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Oil Falls From Nine-Month High With Dollar Strengthening


By Sharon Cho and Alex Longley

(Bloomberg) Oil fell from its strongest close in nine months, hampered by weaker risk sentiment in global markets. Crude futures were down 1.9% in New York, with the dollar trading higher and European stock markets declining. It follows a rally last week after OPEC and its allies agreed to add 500,000 barrels a day of output from January to a market that’s showing signs of recovery. In the short-term, there are indications that consumption in Asia remains robust. Saudi Arabia raised oil pricing for the region, a signal the kingdom is confident demand is strong enough to absorb the small boost in supply. China’s economy appears robust, with exports rising the most since early 2018 last month to jump more than 20% in dollar terms.

Crude snaps run of three consecutive daily gains

The future path of crude prices now looks to be heavily dependent on how quickly Covid-19 vaccines can be rolled out, with indications most Americans will be able to get one by the second quarter of 2021. OPEC+ is facing more potential supply challenges, however, as Libya continues to ramp up production and as Iran prepares to raise oil exports in a sign the Islamic Republic expects the U.S. to ease some sanctions under a Joe Biden presidency.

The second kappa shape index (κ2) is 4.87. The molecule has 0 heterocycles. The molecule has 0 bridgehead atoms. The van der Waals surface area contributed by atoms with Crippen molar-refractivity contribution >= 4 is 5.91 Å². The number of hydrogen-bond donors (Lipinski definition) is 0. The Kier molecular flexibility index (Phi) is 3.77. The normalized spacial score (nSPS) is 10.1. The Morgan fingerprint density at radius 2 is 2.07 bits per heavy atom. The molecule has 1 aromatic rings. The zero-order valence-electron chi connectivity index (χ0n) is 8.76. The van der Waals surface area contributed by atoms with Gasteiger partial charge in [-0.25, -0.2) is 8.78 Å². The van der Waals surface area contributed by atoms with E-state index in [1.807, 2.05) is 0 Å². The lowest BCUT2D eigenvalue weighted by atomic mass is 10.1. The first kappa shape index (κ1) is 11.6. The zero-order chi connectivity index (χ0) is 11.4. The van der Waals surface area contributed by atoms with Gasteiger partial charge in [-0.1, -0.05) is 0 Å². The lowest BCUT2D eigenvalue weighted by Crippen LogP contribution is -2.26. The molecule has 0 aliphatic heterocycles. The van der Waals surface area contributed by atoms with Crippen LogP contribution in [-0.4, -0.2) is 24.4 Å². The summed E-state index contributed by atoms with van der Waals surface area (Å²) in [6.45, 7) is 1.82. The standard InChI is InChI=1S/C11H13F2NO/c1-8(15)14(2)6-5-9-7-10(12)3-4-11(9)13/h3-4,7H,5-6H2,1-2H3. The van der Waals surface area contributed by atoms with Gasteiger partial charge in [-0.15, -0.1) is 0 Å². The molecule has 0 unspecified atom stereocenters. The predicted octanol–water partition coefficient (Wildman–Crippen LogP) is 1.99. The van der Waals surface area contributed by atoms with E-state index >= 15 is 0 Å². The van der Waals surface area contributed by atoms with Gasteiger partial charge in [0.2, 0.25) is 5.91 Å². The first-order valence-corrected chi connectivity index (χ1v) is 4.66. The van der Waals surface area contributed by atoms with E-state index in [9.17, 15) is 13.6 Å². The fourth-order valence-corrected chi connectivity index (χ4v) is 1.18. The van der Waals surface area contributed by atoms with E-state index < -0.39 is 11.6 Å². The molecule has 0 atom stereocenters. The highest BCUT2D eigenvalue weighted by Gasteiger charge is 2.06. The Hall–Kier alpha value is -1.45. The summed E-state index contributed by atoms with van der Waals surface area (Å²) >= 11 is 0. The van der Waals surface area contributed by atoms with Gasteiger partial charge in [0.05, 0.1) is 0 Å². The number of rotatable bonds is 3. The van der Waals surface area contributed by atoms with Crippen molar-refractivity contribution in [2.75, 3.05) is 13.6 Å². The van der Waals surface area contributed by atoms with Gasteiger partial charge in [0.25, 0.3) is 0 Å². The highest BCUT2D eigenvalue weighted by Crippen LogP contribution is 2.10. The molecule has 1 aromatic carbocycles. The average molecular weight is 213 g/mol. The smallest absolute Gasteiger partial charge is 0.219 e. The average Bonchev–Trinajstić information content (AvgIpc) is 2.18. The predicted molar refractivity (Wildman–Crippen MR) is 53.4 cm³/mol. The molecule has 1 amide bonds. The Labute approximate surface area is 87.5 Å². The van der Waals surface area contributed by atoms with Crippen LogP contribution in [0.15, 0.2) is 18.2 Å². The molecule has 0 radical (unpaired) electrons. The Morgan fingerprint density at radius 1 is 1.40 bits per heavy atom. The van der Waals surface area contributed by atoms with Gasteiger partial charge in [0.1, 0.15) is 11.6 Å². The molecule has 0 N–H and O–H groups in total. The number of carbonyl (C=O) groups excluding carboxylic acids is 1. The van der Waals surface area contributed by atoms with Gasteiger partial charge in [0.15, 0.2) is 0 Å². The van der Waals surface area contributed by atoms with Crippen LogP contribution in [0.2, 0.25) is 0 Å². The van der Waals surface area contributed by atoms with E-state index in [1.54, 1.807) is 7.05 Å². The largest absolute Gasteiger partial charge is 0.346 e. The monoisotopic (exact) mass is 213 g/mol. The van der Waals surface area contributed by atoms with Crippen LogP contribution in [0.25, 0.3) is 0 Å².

“The oil market will see better days in 2021, it’s almost certain, but it still has to overcome a short-term hurdle for a couple of months until demand picks up, and this will constrain prices for the time being,” said Bjornar Tonhaugen, head of oil markets at Rystad Energy.

Prices
  • West Texas Intermediate for January delivery declined 1.9% to $45.39 a barrel as of 9:11 a.m. in London
  • Brent for February fell 1.6% to $48.48

The effects of the demand recovery in Asia are also rippling around the world. Rising buying interest from the region has pushed up physical prices for North Sea oil, with Forties crude climbing to the highest level since late August.

Indian Oil Minister Dharmendra Pradhan said last week the country would like to buy from more producers when asked if he would like to see an easing of White House sanctions on Iran and Venezuela. There’s also been a rise in inquiries from China about purchasing a sludgy type of oil known as bitumen-mix, thought to be Venezuelan crude passed off as another grade, traders said.

Other oil-market news:
  • The U.S. is preparing to sanction at least a dozen more Chinese officials over their role in the recent disqualification of Hong Kong legislators, according to two people familiar with the plans.
  • Vitol Group backed last week’s decision by OPEC+ to ease oil-output cuts gradually, saying energy demand would remain fragile until the roll-out of coronavirus vaccines.
  • The official selling price of Arab Extra Light was set at parity to the more dense and sulfurous Arab Heavy for January sales to Asia, according to OSP data compiled by Bloomberg. That’s the first time the two grades have been at the same level since May.


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